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Cathy DeCarlo

Cathy DeCarlo

Cathy became a nurse to save lives, but her world crumbled around her when her supervisors demanded that she take a life, or lose her job.

Standing in the rubble of her high school in the Philippines just moments after a devastating earthquake, Cathy watched in fascination as medical teams rescued her classmates. That day, she decided to become a nurse.  Her dream of saving lives led her to leave her family and country to move to New York City to work as an operating room nurse.


When she was hired in 2004, Cathy made it clear: “I don’t do abortions.” At the time, the hospital assured her she would never have to compromise her devout Catholic faith, but times changed. One morning five years later, Cathy prepared for a common procedure following a miscarriage, only to realize that the procedure was going to be performed on a live pre-born baby at 22 weeks. Horrified, she called the resident doctor on duty, then her supervisor, who told her to call her supervisor.

When that supervisor informed her that Cathy would have to assist with the abortion, Cathy reminded her in tears about her agreement with the hospital. She pointed out that the surgery was labeled a Category II, meaning it could take place anytime over the next six hours – plenty of time to call another nurse. But the supervisor insisted that this was an emergency -- the mother’s life hung in the balance. If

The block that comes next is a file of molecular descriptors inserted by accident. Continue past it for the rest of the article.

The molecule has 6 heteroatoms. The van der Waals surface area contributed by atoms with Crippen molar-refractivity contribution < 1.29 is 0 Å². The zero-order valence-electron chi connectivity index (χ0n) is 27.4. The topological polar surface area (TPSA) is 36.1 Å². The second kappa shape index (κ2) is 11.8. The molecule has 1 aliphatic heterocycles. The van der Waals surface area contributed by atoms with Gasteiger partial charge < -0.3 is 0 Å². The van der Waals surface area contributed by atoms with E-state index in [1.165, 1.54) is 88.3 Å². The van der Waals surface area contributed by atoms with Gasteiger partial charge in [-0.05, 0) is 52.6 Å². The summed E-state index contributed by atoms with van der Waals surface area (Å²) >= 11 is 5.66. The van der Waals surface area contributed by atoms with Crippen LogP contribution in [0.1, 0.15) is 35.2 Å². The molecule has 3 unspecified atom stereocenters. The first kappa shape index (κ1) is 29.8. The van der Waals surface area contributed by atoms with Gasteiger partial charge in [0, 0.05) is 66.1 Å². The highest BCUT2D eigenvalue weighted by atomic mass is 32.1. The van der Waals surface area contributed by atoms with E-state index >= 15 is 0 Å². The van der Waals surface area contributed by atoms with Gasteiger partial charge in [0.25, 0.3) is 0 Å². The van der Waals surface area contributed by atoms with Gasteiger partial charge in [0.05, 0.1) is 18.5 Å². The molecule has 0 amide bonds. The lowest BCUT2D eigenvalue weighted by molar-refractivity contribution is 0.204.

Cathy didn’t assist in this life-or-death situation, she told her, she would be charged with insubordination and abandoning her patient. Her career would be over.

Cathy decided to trust her supervisors, but as soon as she saw the patient, she knew she made a mistake. The woman’s life was clearly not in danger, but at that point, there was no going back. She watched in horror as the doctor dismembered and removed the bloody limbs, and then she had to account for all the pieces. “It was like something out of a horror film,” she said.

That night, she found Alliance Defending Freedom. Two days later, with the help of Alliance Defending Freedom, she filed complaints against her supervisors for forcing her to violate her faith. After an investigation, Mount Sinai Hospital changed its policies to protect the rights of all medical personnel. Not only can they now object to participating in abortions, they can do so even in an emergency.

Cathy still has nightmares about her horrific experience, but she can rest assured that because of her stand, many other pro-life nurses won’t have to go through what she did.

Find out more about the sanctity of human life

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